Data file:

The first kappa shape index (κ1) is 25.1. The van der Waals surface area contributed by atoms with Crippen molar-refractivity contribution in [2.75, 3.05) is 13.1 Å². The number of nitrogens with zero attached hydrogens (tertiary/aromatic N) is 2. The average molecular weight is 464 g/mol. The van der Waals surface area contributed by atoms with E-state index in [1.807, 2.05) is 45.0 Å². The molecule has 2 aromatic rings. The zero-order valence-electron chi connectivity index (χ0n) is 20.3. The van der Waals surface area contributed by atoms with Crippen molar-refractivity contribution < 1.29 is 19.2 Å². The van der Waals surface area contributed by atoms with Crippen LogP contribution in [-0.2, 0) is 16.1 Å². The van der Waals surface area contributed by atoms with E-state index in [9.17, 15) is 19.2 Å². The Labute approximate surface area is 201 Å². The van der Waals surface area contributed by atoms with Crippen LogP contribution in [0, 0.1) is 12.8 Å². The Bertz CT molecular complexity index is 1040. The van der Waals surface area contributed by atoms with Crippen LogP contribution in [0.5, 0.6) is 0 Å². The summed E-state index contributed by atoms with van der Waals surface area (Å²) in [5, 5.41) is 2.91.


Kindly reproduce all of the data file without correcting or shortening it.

The first kappa shape index (κ1) is 25.1. The van der Waals surface area contributed by atoms with Crippen molar-refractivity contribution in [2.75, 3.05) is 13.1 Å². The number of nitrogens with zero attached hydrogens (tertiary/aromatic N) is 2. The average molecular weight is 464 g/mol. The van der Waals surface area contributed by atoms with E-state index in [1.807, 2.05) is 45.0 Å². The molecule has 2 aromatic rings. The zero-order valence-electron chi connectivity index (χ0n) is 20.3. The van der Waals surface area contributed by atoms with Crippen molar-refractivity contribution < 1.29 is 19.2 Å². The van der Waals surface area contributed by atoms with Crippen LogP contribution in [-0.2, 0) is 16.1 Å². The van der Waals surface area contributed by atoms with E-state index in [9.17, 15) is 19.2 Å². The Labute approximate surface area is 201 Å². The van der Waals surface area contributed by atoms with Crippen LogP contribution in [0, 0.1) is 12.8 Å². The Bertz CT molecular complexity index is 1040. The van der Waals surface area contributed by atoms with Crippen LogP contribution in [0.5, 0.6) is 0 Å². The summed E-state index contributed by atoms with van der Waals surface area (Å²) in [5, 5.41) is 2.91.